Tomorrow the country will stand together and remember the systematic racism and oppression of Aboriginal peoples under past government policies, including the forced removal of children from their families and communities.
The atrocities committed against the Stolen Generations and their families must never be repeated, and the nation will forever remember the hardships they endured.
The damage of these policies has been made clear by the efforts AbSec has taken in assisting the Stolen Generations Council of NSW & ACT in their work supporting members of the Stolen Generations in their journey of healing.
Kirrily Jordan, Executive Officer of the Stolen Generations Council of NSW & ACT, said, “It is crucial for members of the Stolen Generations, that have endured so much pain, to be supported in their process of healing. The impact of these past government policies has started a vicious cycle of intergenerational trauma that requires extensive support and assistance.”
On supporting members of the Stolen Generations, AbSec CEO John Leha said, “As the peak organisation for Aboriginal children and families, it is the responsibility of AbSec to not only protect current generations of Aboriginal children from suffering but also supporting past members of the Stolen Generations and their families. The work of the Stolen Generations Council is invaluable to the community, and we will continue to support them in their healing work.”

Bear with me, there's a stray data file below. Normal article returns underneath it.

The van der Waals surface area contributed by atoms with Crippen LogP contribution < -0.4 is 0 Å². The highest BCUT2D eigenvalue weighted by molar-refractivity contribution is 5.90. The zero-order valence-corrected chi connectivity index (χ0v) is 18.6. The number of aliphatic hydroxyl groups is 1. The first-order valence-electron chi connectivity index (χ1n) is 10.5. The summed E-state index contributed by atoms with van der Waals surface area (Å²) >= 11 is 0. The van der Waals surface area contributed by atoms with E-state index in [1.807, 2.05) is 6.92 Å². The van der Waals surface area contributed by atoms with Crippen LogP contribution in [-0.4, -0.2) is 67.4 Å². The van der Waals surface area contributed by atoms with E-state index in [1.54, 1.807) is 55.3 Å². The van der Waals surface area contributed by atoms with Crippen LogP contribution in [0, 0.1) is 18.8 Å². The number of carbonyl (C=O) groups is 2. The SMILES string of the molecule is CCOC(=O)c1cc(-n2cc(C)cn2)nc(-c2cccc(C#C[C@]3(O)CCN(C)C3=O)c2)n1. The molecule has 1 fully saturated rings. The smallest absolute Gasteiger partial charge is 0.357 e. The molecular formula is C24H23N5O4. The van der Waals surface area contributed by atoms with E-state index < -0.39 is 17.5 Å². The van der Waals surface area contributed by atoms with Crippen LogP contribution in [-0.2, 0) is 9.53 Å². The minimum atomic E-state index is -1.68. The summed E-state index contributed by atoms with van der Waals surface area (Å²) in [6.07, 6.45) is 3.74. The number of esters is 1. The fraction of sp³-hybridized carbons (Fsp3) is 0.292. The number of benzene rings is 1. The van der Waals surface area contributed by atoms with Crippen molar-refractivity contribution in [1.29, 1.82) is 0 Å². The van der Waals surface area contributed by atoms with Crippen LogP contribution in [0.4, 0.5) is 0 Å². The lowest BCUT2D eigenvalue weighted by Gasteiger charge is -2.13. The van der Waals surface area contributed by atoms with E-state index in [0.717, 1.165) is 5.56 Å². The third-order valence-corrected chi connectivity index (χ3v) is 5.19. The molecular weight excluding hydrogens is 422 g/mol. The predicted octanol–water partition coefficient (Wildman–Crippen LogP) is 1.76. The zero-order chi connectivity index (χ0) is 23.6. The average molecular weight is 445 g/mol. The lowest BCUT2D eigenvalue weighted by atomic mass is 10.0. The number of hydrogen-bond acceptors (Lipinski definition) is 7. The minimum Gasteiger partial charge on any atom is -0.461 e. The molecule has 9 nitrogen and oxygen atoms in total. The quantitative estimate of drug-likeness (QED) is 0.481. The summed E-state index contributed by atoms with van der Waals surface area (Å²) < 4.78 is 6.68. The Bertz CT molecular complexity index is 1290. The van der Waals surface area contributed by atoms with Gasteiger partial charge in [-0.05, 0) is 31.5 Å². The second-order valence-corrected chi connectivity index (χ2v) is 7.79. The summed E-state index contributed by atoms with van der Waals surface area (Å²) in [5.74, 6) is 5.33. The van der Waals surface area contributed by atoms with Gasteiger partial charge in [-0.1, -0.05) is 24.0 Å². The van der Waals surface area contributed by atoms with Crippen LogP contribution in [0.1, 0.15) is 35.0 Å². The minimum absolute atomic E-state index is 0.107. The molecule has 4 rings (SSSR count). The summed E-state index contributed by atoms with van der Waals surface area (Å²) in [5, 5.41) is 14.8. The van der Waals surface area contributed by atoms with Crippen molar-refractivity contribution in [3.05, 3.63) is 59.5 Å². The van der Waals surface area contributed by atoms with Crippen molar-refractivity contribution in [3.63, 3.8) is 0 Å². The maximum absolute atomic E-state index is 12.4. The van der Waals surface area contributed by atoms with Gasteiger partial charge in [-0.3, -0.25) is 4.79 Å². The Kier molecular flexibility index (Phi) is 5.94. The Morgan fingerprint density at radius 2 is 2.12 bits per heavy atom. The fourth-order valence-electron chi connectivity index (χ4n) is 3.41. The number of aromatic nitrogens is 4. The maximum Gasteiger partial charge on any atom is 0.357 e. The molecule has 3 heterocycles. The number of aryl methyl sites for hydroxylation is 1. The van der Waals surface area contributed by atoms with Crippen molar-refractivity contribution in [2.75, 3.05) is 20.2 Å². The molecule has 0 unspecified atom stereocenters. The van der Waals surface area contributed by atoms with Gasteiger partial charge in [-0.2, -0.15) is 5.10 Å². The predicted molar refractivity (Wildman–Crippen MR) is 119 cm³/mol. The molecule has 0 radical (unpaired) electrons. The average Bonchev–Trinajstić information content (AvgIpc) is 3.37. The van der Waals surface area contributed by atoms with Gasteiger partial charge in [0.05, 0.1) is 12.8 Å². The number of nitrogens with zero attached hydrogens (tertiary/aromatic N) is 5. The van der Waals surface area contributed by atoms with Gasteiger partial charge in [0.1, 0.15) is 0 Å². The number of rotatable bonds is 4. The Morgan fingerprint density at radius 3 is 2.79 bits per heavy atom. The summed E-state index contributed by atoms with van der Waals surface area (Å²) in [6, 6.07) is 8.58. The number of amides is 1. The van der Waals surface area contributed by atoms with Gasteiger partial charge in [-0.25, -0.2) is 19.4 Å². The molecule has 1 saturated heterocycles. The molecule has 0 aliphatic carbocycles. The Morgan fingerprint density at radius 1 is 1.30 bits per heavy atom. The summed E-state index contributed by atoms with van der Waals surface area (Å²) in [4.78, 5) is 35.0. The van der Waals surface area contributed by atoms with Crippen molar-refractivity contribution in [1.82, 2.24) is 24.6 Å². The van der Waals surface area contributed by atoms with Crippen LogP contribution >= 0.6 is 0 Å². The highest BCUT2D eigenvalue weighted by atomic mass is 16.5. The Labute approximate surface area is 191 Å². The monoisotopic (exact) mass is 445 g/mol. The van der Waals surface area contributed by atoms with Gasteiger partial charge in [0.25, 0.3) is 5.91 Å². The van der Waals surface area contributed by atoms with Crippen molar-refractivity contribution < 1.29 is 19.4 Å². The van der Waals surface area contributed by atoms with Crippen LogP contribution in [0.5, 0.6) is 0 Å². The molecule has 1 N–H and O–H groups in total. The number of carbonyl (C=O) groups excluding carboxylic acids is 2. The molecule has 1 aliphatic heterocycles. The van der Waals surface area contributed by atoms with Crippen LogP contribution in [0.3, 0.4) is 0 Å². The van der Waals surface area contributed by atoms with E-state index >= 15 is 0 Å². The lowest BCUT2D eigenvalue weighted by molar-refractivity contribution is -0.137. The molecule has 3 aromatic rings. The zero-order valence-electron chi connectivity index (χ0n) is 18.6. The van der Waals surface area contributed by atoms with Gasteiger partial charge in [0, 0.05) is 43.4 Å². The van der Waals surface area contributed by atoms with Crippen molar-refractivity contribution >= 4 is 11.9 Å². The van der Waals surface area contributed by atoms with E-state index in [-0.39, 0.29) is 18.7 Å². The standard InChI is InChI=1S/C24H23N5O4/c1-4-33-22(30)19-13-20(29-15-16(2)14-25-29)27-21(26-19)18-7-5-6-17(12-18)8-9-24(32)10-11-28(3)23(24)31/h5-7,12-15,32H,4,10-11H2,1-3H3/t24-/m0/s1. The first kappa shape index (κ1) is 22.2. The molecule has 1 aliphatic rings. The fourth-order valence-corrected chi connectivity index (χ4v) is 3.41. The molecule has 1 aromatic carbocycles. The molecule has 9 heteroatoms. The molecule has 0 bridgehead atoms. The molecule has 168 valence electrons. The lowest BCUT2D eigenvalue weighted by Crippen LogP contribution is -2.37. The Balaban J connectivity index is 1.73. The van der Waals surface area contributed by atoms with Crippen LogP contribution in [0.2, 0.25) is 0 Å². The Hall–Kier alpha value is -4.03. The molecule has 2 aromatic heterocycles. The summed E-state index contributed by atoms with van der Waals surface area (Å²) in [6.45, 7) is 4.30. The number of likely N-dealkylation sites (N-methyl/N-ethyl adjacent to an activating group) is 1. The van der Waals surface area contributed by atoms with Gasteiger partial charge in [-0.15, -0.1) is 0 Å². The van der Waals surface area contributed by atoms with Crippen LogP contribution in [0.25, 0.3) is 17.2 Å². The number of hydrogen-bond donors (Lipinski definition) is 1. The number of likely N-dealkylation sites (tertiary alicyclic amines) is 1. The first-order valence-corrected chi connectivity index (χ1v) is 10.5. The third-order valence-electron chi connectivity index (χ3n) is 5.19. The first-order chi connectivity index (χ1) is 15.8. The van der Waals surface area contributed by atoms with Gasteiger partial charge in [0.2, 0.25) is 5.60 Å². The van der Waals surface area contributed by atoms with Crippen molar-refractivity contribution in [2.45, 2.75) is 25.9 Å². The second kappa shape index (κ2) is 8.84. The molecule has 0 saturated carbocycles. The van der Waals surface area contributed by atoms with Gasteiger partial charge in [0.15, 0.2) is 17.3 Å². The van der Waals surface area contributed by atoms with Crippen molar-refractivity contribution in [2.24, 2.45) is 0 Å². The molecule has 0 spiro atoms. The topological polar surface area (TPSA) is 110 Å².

Across Australia, the number of Aboriginal children in out-of-home care continues to increase, set to double by 2029, fomenting a new and growing crisis of child removals.
AbSec is calling on the NSW Government to learn from the mistakes of the past and do more to protect Aboriginal kids and support their families through investing in crucial early intervention and support services for families in need.
Mr Leha said, “Sorry Day is an annual reminder of the injustices committed against Aboriginal peoples by previous governments. Sadly, however, the impact of child removals on Aboriginal families is not a thing of the past. In NSW, the overrepresentation of our kids in the child protection system continues to increase, and more must be done to support Aboriginal families and communities. We need a child protection system that focuses on prevention and keeping families together to avoid this developing crisis and ensure history does not repeat itself.”